Sun recently entered the SPECpower fray with the publication of three results on the SPECpower_ssj2008 benchmark. Strangely, the three publications documented results on the same hardware platform (Sun Netra X4250) running identical software stacks, but the results were markedly different. What exactly were we trying to get at?
Sun produces robust industrial-grade servers with a range of redundancy features we believe benefit our customers. These features increase reliability, at the cost of additional power consumption. For example, redundant power supplies and redundant fans allow servers to tolerate faults, and hot-swap capabilities further minimize downtime.
The benchmark run and reporting rules require the incorporation within the tested configuration of all components implied by the model name. Within these limitations, the first publication was intended to be the best result (that is, the lowest power consumption per unit of performance) achievable on the Sun Netra X4250 platform, by minimizing the configured hardware to the greatest extent possible.
All tested configurations had the following components in common:
- System: Sun Netra X4250
- Processor: 2 x Intel L5408 QC @ 2.13GHz
- 2 x 658 watt redundant AC power supplies
- redundant fans
- standard I/O expansion mezzanine
- standard Telco dry contact alarm
And the same software stack:
- OS: Windows Server 2003 R2 Enterprise X64 Edition SP2
- Drivers: platform-specific drivers from Sun Netra X4250 Tools and Drivers DVD Version 2.1N
- JVM: Java HotSpot 32-Bit Server VM on Windows, version 1.6.0_14
In addition to the common hardware components, the tiny configuration was limited to:
- 8 GB of Memory (4 x 2048 MB as PC2-5300F 2Rx8)
- 1 x Sun 146 GB 10K RPM SAS internal drive
This is called the tiny configuration because it seems unlikely that most customers would configure an 8-core server with only one disk and only 1 GB available per core. Nevertheless, from a benchmark point of view, this configuration gave the
The other two results were both produced on a configuration we considered much more typical of configurations that are actually ordered by customers. In addition to the common hardware, these typical configuration included:
- 32 GB of Memory (8 x 4096 MB as PC2-5300F)
- 4 x Sun 146 GB 10K RPM SAS internal drives
- 1 x Sun x8 PCIe Quad Gigabit Ethernet option card (X4447A-Z)
Nothing special was done with the additional components. The added memory increased the performance component of the benchmark. The other components were installed and configured but allowed to sit idle, so consumed less power than they would have under load.
One Other Thing: Tuning for Performance
So one thing we're getting at is the difference in power consumption between a small configuration optimized for a power-performance benchmark and a typical configuration optimized for customer workloads. Hardware (power consumption) is only half of the benchmark--the other half being the performance achieved by the System Under Test (SUT).
In all three publications the identical tunings were applied at the software level: identical java command-line arguments and JVM-to-processor affinity. We also applied, in the case of the better results, the common (but usually non-default) BIOS-level optimization of disabling hardware prefetcher and adjacent cache line prefetch. These optimizations are commonly applied to produce optimized SPECpower_ssj2008 results but it is unlikely that many production applications would benefit from these settings. To demonstrate the effect of this tuning, the final result was generated with standard BIOS settings.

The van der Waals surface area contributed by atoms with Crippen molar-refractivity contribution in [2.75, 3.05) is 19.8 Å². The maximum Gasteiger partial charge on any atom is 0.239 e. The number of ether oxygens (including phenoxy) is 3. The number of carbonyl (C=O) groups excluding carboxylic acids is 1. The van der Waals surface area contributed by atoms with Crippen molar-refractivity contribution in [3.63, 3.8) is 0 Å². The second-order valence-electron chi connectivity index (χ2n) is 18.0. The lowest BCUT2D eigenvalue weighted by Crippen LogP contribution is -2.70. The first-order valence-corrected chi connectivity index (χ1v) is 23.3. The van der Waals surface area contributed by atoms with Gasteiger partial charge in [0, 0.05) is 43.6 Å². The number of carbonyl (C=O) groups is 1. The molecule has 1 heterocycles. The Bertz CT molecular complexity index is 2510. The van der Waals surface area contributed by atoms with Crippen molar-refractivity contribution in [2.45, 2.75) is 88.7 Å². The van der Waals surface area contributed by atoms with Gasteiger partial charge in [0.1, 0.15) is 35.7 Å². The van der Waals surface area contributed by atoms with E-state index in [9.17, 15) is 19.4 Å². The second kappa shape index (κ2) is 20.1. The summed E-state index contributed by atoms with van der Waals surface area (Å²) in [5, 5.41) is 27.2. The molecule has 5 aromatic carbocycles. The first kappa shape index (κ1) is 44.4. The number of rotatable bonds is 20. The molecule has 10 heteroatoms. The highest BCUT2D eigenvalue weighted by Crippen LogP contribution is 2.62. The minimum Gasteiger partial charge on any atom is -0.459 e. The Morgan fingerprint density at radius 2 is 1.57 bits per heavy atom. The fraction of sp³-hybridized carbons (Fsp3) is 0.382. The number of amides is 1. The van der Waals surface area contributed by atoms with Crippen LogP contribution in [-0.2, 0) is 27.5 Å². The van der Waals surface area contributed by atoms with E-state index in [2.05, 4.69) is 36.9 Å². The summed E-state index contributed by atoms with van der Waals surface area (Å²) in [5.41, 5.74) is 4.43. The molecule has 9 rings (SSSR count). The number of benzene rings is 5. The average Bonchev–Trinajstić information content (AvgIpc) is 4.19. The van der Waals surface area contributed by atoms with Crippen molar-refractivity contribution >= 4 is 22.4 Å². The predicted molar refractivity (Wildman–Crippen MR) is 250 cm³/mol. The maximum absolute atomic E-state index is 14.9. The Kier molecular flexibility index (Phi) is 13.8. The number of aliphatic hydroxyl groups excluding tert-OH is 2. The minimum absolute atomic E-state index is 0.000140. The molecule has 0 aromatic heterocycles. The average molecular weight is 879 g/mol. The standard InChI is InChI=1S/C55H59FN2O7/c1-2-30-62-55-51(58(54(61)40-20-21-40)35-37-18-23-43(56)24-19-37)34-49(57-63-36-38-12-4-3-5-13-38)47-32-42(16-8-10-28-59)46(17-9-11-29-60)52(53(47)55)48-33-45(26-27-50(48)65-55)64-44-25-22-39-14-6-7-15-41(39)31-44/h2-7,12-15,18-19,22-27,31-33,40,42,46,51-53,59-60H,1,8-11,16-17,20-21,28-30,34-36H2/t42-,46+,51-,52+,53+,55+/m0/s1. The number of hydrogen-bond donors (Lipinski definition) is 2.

And just so we couldn't be accused of sand-bagging the results, the number of JVMs was increased in the typical configurations to take advantage of the additional memory populated over and above the tiny configuration. Additional performance was achieved but sadly it doesn't compensate for the higher power consumption of all that memory.
So in summary we tuned:
- Tiny Configuration: non-default BIOS settings
- Typical Configuration 1: non-default BIOS settings; additional JVMs to utilize added memory
- Typical Configuration 2: default BIOS settings; additional JVMs to utilize added memory
At the OS level, all tunings were identical.
The results are summarized in this table:
The measurement and reporting methods of the benchmark encourage small memory configurations. Comparing the first and second result, adding additional memory yielded minimal performance improvement (from 244832 to 251555) but a large increase in power consumption, 68 watts at peak.
In our opinion, unrealistically small configurations yield the best results on this benchmark. On the more typical system, the benchmark overall metric decreased from 600 overall ssj_ops per watt to 478 overall ssj_ops per watt, despite our best effort to utilize the additional configured memory.
On typical configurations, reverting to default BIOS settings resulted in a significant decrease in performance (from 25155 to 229828) with no corresponding decrease in power consumption (essentially identical for both results).
Configurations typical of customer systems
(with adequate memory, internal disks,
and option cards) consume more power than configurations which are
commonly benchmarked, while providing no corresponding improvement in SPECpower_ssj2008 benchmark performance. The result is a lower overall
power-performance metric on typical configurations and a lack of published benchmark results on robust systems with the capacities and redundancies that enterprise customers desire.
Fair Use Disclosure
SPEC, SPECpower, and SPECpower_ssj are trademarks of the Standard Performance Evaluation Corporation. All results from the SPEC website (www.spec.com) as of June 5, 2009. For a complete set of accepted results refer to that site.